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Erica Mackie

For using solar to empower people.

Erica Mackie
Harnessing the Sun: Grid Alternatives installs about 1,600 solar systems a year across the U.S. and Central America. [Photo: Muriel de Seze, Getty Images]

Grid Alternatives connects community volunteers and would-be solar installers with low-income families to install solar electric systems at their homes, providing unemployed workers with valuable technical experience and struggling families with inexpensive electricity. Today, the company, which was cofounded by Erica Mackie (a former youth advocate and efficiency consultant who describes herself as “a social worker turned engineer turned something in between”), installs about 1,600 systems a year across the U.S. and Central America and has trained more than 20,000 solar installers, giving the green-collar economy a fresh pool of talent.

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Bonus Round

Where or how do you seek out creative inspiration?

I’m an engineer–it’s a funny thing to ask an engineer, about their creativity. I do things like ‘spreadsheet therapy.’ I was just talking to a bunch of our new employees about the start of Grid Alternatives, and how Tim and I really mapped out our vision in a spreadsheet. We had lots of to-do lists and lots of spreadsheets. I’m continually inspired by the families that work with Grid Alternatives and the job trainees who, in their free time, when they’re stretched in their lives to make ends meet, come out and take the initiative to learn and volunteer and get that training. In my job, it’s important for me to get out of the office, the boardroom, the fundraising world and make sure I can touch and feel what we’re doing because I think there’s something really magical about people coming together. It’s kind of the most common thread that holds us together as humans–you come together with community, neighbors, and family to make change happen. There’s that ripple effect of more and more people coming together and we can say, ‘Oh my gosh, we did something.’ That’s continually inspiring.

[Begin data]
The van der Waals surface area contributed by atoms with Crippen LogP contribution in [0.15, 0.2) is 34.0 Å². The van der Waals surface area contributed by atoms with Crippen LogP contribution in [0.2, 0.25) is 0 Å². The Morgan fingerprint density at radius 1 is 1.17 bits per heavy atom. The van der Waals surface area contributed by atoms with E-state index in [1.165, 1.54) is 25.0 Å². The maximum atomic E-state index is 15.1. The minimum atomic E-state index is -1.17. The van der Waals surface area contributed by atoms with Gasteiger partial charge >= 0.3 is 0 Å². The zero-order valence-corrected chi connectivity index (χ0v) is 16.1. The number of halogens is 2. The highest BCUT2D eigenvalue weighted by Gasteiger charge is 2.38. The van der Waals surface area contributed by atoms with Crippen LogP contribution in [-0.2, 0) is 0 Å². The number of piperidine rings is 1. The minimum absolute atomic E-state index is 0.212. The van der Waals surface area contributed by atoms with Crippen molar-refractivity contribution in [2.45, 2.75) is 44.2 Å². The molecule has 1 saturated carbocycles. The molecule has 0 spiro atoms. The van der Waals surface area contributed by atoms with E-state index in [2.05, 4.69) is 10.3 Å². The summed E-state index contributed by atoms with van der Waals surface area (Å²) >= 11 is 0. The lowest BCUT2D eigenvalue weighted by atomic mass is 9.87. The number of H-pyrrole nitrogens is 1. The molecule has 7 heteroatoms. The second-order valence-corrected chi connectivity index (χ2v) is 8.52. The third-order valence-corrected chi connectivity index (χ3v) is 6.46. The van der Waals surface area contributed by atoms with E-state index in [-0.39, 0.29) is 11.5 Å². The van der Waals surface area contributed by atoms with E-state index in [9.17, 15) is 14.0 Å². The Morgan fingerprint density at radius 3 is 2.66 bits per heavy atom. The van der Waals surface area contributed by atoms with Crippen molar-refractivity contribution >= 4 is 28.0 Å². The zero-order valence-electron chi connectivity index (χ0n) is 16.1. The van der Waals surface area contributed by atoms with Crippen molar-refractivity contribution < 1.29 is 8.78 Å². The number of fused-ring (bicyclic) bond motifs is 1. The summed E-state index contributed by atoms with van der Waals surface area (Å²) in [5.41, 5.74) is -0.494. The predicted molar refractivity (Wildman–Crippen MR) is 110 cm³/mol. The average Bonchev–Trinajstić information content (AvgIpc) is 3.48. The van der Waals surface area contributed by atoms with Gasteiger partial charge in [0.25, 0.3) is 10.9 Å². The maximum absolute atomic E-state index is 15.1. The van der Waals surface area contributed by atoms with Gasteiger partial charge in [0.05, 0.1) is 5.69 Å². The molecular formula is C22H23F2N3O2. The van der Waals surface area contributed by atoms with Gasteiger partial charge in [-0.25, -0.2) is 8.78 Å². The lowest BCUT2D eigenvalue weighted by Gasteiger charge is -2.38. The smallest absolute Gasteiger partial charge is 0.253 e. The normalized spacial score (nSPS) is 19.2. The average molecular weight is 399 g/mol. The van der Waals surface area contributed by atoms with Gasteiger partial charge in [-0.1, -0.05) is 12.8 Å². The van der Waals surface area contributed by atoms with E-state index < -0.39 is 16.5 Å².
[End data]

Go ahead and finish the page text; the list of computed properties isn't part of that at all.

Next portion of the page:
What’s the first thing you do when you wake up in the morning?

I’m 7-months pregnant, so I’ve probably been up 40 times before I wake up in the morning. I’m an early bird, I’ll tell you that. I get up early, before my kids are up, so I have some time to myself, and I start working really early so I can start on east-coast time. I’ll also drop everything and have pancakes. There’s something refreshing to me about having a conversation with a 5-year-old that helps put the rest of your day in perspective.

What is one thing about your job that you think would surprise people?